Today, there will be MOMA, possibly some faffing around the Hudson, and the chance to meet a friend I’ve been looking forward to actually having contact with since the first time we spoke online. I love this town, that much is already obvious, but today, that’s going to just be the backdrop to just more extraordinary things.

Most importantly of all, however? Bought a decent mug.


Coming Up

I’m never at my best at 5am. There was snapping at the kids, but also a lot of genuine understanding that Mum was crap, and she didn’t have to keep apologising. Once the plane was in the air? Absolutely fine. Novel got edited, I ate stuff and didn’t feel guilty. Once we hit JFK? Things became possibly the best they have been for a very long time.


Once my brain wrapped itself around the five hour time difference and the fact it is quite warm on the Island at present, everything just fell into place. We’re able to afford this trip because there isn’t a hire car, and we’re effectively staying in a Brownstone for the duration. The advantages over Hotel accommodation are manyfold: no worries over dressing for breakfast, our own timetable, the Internet as our guide and an entire city to explore for a period of time that should afford a sizable opportunity to do just that. We set the eldest the task of finding a suitable place to have dinner last night, and he came up with the goods.


The first revelation at Harlem Public was the beer (Grey Lady pictured, husband had cider and had to be forcibly dragged from the establishment) after which was the food. Son decided this was our destination due to the ‘Build your Own Damn Burger’ part of the menu, which he did. I had pulled pork, the like of which I have not tasted in the UK, but husband will tell everyone his peanut butter and honey bacon burger was better than everybody else and YOU FAIL. I have no doubt he was correct, and sitting in a bar less than three hours after stepping off a plane made this start to a holiday considerably more entertaining than anything I’ve done abroad for a while. I’m beginning to understand last year started a chain of events that have freed me from the self-imposed restraints I stuck on my life. Suddenly everything’s immensely more fun when you’re active and dealing with your fear.


The plan today is to walk down Broadway until everyone falls over, which in 90 degree heat may not take very long. The phone camera is taking some lovely pictures (as demonstrated above) but the roaming charges are a little too steep for my liking so don’t expect much until I can find free wi-fi (looking at you Starbucks.) That means Pokemon Go takes a distinct back seat, and that’s no bad thing. Even with a cursory 30 minute walk to and from the bar last night I can see so much has changed since I was last here. Unlike then, I am gonna do my best to document everything I can on the way, because I’d like to remember everything with clarity.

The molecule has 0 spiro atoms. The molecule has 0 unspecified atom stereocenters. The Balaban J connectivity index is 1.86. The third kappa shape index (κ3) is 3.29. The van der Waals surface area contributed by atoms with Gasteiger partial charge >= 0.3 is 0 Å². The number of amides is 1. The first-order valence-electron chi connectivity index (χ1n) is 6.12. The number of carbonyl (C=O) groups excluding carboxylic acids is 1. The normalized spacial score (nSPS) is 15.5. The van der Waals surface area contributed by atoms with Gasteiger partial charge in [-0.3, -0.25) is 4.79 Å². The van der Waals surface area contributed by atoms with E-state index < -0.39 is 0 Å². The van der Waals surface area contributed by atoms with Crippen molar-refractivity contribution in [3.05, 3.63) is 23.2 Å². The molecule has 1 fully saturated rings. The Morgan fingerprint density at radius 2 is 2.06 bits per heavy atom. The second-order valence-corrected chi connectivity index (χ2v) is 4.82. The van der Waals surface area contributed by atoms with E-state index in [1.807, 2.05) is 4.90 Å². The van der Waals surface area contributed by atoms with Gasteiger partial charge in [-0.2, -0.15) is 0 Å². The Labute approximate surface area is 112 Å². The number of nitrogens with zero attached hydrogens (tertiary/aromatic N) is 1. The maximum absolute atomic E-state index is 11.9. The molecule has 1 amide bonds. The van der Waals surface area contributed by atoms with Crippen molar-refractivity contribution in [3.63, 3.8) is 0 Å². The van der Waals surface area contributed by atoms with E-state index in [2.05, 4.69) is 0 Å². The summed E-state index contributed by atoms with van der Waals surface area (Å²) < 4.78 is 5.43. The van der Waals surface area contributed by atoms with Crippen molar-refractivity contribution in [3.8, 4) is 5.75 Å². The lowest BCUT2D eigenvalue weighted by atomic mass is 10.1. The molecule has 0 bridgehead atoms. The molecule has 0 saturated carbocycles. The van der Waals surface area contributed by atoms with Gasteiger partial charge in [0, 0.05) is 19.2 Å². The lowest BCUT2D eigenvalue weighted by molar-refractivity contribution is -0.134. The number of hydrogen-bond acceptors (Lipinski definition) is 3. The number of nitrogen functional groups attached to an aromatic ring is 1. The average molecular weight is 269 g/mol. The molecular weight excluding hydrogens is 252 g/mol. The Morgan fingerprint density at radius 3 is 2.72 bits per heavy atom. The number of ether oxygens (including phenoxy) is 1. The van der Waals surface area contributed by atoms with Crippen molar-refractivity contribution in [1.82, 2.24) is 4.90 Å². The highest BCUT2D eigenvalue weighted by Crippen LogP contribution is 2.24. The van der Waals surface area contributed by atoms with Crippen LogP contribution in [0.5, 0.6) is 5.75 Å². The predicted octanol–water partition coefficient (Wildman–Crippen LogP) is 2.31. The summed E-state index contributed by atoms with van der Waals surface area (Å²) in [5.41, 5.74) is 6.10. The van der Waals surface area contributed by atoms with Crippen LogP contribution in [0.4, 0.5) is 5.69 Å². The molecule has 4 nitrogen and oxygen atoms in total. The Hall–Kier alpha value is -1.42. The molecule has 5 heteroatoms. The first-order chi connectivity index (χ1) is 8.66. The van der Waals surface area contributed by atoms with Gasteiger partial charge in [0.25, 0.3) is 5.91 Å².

For now, I might think about getting dressed and waking up the children.

The Take off and Landing of Everything

A year ago, give or take a few days, I was on a plane to San Francisco. Today I’m on a flight to New York, which I never thought would be possible, but here I am. Great stuff can and does happen sometimes, if you work hard enough behind the scenes. I’m also sitting here editing my own first novel on the flight, and beginning to realise just how much has changed since this time last year. It isn’t just to do with my level of fitness either: words have become something better and stronger too. I’m only just beginning to realise this as I go through the process of editing, looking at stuff I’ve written that I thought was brilliant but in reality is anything but.

Sometimes, it isn’t just one part of you that needs to change, it is everything.

The problem, of course, is that that’s often not practical. You cannot easily throw everything away and start from scratch. It takes time and effort to understand the areas that need to be addressed, and what has to happen with each one, and then comes the process of stitching everything back together. Without the coherence of all the parts, your whole simply ceases to function. Where do you even start? For me, attacking my physical limitations has been a start, but I understand I’ve still got a very long way to go. I still find the process of taking off and landing in aeroplanes fairly stressful, for example. I can’t immerse myself in water without immense levels of trauma. Having acquiesced to doing a bike ride next year, I’m already quietly fretting over my levels of ability, especially after watching the two days of sheer terror that was the Olympic Male and Female Road races.


There’s no point I realise now unless stuff scares you.